August 25, 2005

Home Movie Workshop Observations

I completed 2 days of training with a small group of teachers from various parts of the province. The title of the workshop was “Home Movies Everyone Wants to Watch”. In essence it was a basic introduction to video editing using Windows Movie Maker.

While I am working towards removing the software aspect of workshops, many teachers still want to learn software basics. While I hope the participants did some learning, I learned many things as well. Here’s a few things I observed, learned and rediscovered during the two days:

  1. Personal connection with learning is critical. This is something I’ve been advocating for many years. Most of my learning comes from things I’ve done personally. My own growth in video came mostly from doing family projects. These teachers were using their own family footage and were beginning to talk about ways to use this more in the classroom.
  2. Teachers are more focused on content than on technical issues. I’m not sure how much of this is related to better software and hardware and how much is related to teachers more comfortable with technology but after doing this type of workshop a number of times in the past 5 years, this was by far the one where the focus was on telling a good story and not using every transition and special effect possible. The participants were not “wowed” by the technology but were set on being able to tell stories effectively in the digital media.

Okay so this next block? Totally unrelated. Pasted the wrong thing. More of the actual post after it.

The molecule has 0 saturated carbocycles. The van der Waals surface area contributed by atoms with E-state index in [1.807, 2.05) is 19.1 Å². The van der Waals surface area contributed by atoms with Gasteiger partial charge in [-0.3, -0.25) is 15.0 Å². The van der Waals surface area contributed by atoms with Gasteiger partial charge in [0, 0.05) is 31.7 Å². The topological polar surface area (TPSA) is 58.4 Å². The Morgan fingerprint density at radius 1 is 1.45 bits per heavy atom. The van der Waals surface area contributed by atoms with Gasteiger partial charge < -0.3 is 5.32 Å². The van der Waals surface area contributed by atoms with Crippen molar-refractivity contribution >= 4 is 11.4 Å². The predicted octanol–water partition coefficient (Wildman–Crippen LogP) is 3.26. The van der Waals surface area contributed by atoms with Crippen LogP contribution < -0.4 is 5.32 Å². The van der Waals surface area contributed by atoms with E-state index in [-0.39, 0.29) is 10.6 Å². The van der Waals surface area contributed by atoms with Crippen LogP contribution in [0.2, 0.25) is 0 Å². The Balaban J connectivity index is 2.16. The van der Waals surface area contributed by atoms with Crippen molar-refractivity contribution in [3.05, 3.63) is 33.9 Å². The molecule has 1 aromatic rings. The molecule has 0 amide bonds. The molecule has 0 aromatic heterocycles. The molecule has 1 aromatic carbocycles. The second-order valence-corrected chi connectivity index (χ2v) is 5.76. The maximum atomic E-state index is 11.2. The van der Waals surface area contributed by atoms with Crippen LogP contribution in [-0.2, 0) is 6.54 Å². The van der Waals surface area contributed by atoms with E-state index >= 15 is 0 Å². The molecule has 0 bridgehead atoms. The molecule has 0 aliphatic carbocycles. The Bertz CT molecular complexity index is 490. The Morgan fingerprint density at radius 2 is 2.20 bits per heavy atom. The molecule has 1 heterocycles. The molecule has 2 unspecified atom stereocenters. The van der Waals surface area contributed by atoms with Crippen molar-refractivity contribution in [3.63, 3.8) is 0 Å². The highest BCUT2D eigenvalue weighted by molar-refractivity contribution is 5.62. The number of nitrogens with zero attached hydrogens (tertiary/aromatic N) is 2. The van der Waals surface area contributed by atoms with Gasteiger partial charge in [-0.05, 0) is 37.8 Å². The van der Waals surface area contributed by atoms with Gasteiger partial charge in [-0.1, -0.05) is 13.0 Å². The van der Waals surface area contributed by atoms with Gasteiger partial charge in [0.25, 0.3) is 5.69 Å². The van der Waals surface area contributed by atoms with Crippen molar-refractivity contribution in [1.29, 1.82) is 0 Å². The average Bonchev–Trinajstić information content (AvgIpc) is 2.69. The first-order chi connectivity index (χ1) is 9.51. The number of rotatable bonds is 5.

3. Learners need to set the agenda. Each of the parictipants had a very different project in mind. One wanted to create a DVD of a family reunion using only still pictures, another wanted to digitize some old VHS tapes, another wanted to learn how to use her new digital camcorder and another wanted to create a video for the opening of school using footage she had taken in June. I had some pre-planned projects and ideas but was able to adjust the workshop so everyone got what they wanted. This isn’t always possible but is infinitely more effective when it is.
  4. Not all schools are even at a basic level of technology use. I don’t use Windows Movie Maker for my editing but use it with schools because every Windows XP machine comes installed with it. Two teachers informed me they didn’t have any computers in their schools with XP and had Windows 3.1 until two years ago. Yikes! They said that the principal at the school was more interested in re-decorating her office that in any technology. This is a travesty for students and teachers. I’m hoping this is a rare case but sometimes I wonder.